I’m editing a biography of a YA author—the creator of some wildly popular novels geared toward young female readers. The biography discusses the novels’ mixed critical reception. Some of the unkind reviews got me thinking about how other famous novels were once received. From popular paperbacks to the works of literary giants, no book—or author—is universally loved.
Guardian reviewer Nancy Banks-Smith was once called upon to give her opinion of the blockbuster novel The Far Pavilions. Fittingly for the story’s Indian setting, Banks-Smith gave her review an Eastern flavor: “One of those big, fat paperbacks, intended to while away a monsoon or two, which, if thrown with a good overarm action, will bring a water buffalo to its knees.”
Wow, reviewers can be cold. Even when they haven’t actually read the book in question. Craig Brown, the British critic and author of 1066 and All That, was told that Watership Down was a novel about rabbits written by a British civil servant. Brown replied, “I’d rather read a novel about civil servants written by a rabbit.”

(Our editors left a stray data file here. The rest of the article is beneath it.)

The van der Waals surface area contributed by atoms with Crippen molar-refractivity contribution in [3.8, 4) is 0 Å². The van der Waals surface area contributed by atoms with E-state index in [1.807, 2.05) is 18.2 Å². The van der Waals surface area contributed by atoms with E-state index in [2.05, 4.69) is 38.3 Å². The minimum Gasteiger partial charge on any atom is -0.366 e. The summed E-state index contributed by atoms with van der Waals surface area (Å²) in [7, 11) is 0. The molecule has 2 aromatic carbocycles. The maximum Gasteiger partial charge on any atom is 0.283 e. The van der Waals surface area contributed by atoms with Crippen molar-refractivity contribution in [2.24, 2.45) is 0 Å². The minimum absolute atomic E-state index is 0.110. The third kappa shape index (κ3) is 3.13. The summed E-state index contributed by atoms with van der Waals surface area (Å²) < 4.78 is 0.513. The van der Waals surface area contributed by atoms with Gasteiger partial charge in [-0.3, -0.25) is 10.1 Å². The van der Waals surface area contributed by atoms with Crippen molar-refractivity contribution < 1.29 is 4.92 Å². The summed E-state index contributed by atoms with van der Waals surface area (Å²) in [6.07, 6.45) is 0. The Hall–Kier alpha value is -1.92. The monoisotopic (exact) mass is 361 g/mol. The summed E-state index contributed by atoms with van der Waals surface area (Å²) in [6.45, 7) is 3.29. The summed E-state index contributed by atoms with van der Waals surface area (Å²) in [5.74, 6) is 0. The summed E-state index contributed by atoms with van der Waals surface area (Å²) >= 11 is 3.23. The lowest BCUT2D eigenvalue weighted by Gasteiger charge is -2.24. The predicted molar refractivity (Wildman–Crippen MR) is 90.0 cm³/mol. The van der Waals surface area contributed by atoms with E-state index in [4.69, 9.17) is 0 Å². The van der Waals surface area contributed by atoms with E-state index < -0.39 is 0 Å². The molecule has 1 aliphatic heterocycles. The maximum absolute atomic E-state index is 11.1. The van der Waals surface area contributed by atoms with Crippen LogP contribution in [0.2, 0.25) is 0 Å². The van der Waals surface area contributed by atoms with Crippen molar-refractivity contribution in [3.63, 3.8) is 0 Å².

One reviewer dismissed Anna Karenina as “sentimental rubbish.” Another opined that “Henry James chews more than he bites off.”
Other writers can be just as cruel to their colleagues. The great humorist and bon vivant Ralph Waldo Emerson didn’t even try to be amusing when slamming Jane Austen. He simply said her novels were “vulgar in tone, sterile in artistic invention, imprisoned in their wretched conventions of English society, without genius, wit, or knowledge of the world.” (Yes, I was being sarcastic about Emerson being a bon vivant. How dare he insult our Jane?)
Virginia Woolf called James Joyce’s Ulysses “the work of a queasy undergraduate scratching his pimples.” Edmund Wilson had this to say about a fellow American author: “The cruelest thing that has happened to Lincoln since he was shot by Booth was to fall into the hands of Carl Sandburg.” And of course, Truman Capote famously said of Jack Kerouac, “That’s not writing, that’s typing.”
Critics have been looked upon as people who believe their job is to stand between an author and an audience, trying to make sure no one enjoys themselves. But what of those other literary gatekeepers—acquisitions editors? Next time, I’ll look at some famous editorial disses and bad calls.